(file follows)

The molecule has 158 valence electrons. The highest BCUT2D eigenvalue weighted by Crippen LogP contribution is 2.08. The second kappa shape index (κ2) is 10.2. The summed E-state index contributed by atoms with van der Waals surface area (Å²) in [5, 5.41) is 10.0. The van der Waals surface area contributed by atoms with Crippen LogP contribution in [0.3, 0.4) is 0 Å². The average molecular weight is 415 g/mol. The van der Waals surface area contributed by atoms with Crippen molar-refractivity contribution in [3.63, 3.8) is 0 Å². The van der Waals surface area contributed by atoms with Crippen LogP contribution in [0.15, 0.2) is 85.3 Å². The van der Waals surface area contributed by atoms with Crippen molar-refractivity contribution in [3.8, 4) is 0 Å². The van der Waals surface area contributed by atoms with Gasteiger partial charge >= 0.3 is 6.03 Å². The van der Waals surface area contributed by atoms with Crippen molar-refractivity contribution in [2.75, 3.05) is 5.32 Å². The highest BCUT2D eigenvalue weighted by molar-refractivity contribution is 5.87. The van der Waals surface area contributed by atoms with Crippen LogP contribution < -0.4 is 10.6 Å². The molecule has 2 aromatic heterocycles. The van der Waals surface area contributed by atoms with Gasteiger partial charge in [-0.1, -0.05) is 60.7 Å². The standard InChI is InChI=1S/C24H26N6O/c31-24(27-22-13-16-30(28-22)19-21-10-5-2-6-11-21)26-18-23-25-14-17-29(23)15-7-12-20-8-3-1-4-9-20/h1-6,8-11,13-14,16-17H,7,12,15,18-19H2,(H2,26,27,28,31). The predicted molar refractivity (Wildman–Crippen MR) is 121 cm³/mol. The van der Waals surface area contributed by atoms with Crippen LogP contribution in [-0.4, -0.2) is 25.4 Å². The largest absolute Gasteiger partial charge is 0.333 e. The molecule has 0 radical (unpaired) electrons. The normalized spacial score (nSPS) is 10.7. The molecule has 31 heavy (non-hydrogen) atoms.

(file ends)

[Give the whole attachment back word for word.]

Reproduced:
The molecule has 158 valence electrons. The highest BCUT2D eigenvalue weighted by Crippen LogP contribution is 2.08. The second kappa shape index (κ2) is 10.2. The summed E-state index contributed by atoms with van der Waals surface area (Å²) in [5, 5.41) is 10.0. The van der Waals surface area contributed by atoms with Crippen LogP contribution in [0.3, 0.4) is 0 Å². The average molecular weight is 415 g/mol. The van der Waals surface area contributed by atoms with Crippen molar-refractivity contribution in [3.63, 3.8) is 0 Å². The van der Waals surface area contributed by atoms with Crippen LogP contribution in [0.15, 0.2) is 85.3 Å². The van der Waals surface area contributed by atoms with Crippen molar-refractivity contribution in [3.8, 4) is 0 Å². The van der Waals surface area contributed by atoms with Gasteiger partial charge >= 0.3 is 6.03 Å². The van der Waals surface area contributed by atoms with Crippen molar-refractivity contribution in [2.75, 3.05) is 5.32 Å². The highest BCUT2D eigenvalue weighted by molar-refractivity contribution is 5.87. The van der Waals surface area contributed by atoms with Crippen LogP contribution < -0.4 is 10.6 Å². The molecule has 2 aromatic heterocycles. The van der Waals surface area contributed by atoms with Gasteiger partial charge in [-0.1, -0.05) is 60.7 Å². The standard InChI is InChI=1S/C24H26N6O/c31-24(27-22-13-16-30(28-22)19-21-10-5-2-6-11-21)26-18-23-25-14-17-29(23)15-7-12-20-8-3-1-4-9-20/h1-6,8-11,13-14,16-17H,7,12,15,18-19H2,(H2,26,27,28,31). The predicted molar refractivity (Wildman–Crippen MR) is 121 cm³/mol. The van der Waals surface area contributed by atoms with Crippen LogP contribution in [-0.4, -0.2) is 25.4 Å². The largest absolute Gasteiger partial charge is 0.333 e. The molecule has 0 radical (unpaired) electrons. The normalized spacial score (nSPS) is 10.7. The molecule has 31 heavy (non-hydrogen) atoms.